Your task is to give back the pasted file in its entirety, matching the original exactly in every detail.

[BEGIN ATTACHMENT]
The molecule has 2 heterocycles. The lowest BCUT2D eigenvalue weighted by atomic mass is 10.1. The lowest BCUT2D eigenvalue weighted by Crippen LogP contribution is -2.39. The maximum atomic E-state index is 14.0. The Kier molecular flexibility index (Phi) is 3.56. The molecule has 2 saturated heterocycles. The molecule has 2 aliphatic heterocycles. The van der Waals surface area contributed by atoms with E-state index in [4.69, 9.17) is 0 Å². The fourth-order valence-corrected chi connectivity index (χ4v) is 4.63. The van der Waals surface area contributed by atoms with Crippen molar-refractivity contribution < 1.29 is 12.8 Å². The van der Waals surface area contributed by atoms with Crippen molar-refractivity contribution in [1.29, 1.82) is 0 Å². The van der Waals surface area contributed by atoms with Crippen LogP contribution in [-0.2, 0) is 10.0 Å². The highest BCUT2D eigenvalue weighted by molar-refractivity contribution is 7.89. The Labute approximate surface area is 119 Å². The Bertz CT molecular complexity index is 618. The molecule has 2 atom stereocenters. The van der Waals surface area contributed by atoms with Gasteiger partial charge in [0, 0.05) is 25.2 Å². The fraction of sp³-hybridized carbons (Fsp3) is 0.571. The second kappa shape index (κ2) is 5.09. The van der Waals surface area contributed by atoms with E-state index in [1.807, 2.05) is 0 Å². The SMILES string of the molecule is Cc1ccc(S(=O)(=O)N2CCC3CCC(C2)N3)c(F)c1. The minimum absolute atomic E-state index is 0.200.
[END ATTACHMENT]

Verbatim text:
The molecule has 2 heterocycles. The lowest BCUT2D eigenvalue weighted by atomic mass is 10.1. The lowest BCUT2D eigenvalue weighted by Crippen LogP contribution is -2.39. The maximum atomic E-state index is 14.0. The Kier molecular flexibility index (Phi) is 3.56. The molecule has 2 saturated heterocycles. The molecule has 2 aliphatic heterocycles. The van der Waals surface area contributed by atoms with E-state index in [4.69, 9.17) is 0 Å². The fourth-order valence-corrected chi connectivity index (χ4v) is 4.63. The van der Waals surface area contributed by atoms with Crippen molar-refractivity contribution < 1.29 is 12.8 Å². The van der Waals surface area contributed by atoms with Crippen molar-refractivity contribution in [1.29, 1.82) is 0 Å². The van der Waals surface area contributed by atoms with Crippen LogP contribution in [-0.2, 0) is 10.0 Å². The highest BCUT2D eigenvalue weighted by molar-refractivity contribution is 7.89. The Labute approximate surface area is 119 Å². The Bertz CT molecular complexity index is 618. The molecule has 2 atom stereocenters. The van der Waals surface area contributed by atoms with Gasteiger partial charge in [0, 0.05) is 25.2 Å². The fraction of sp³-hybridized carbons (Fsp3) is 0.571. The second kappa shape index (κ2) is 5.09. The van der Waals surface area contributed by atoms with E-state index in [1.807, 2.05) is 0 Å². The SMILES string of the molecule is Cc1ccc(S(=O)(=O)N2CCC3CCC(C2)N3)c(F)c1. The minimum absolute atomic E-state index is 0.200.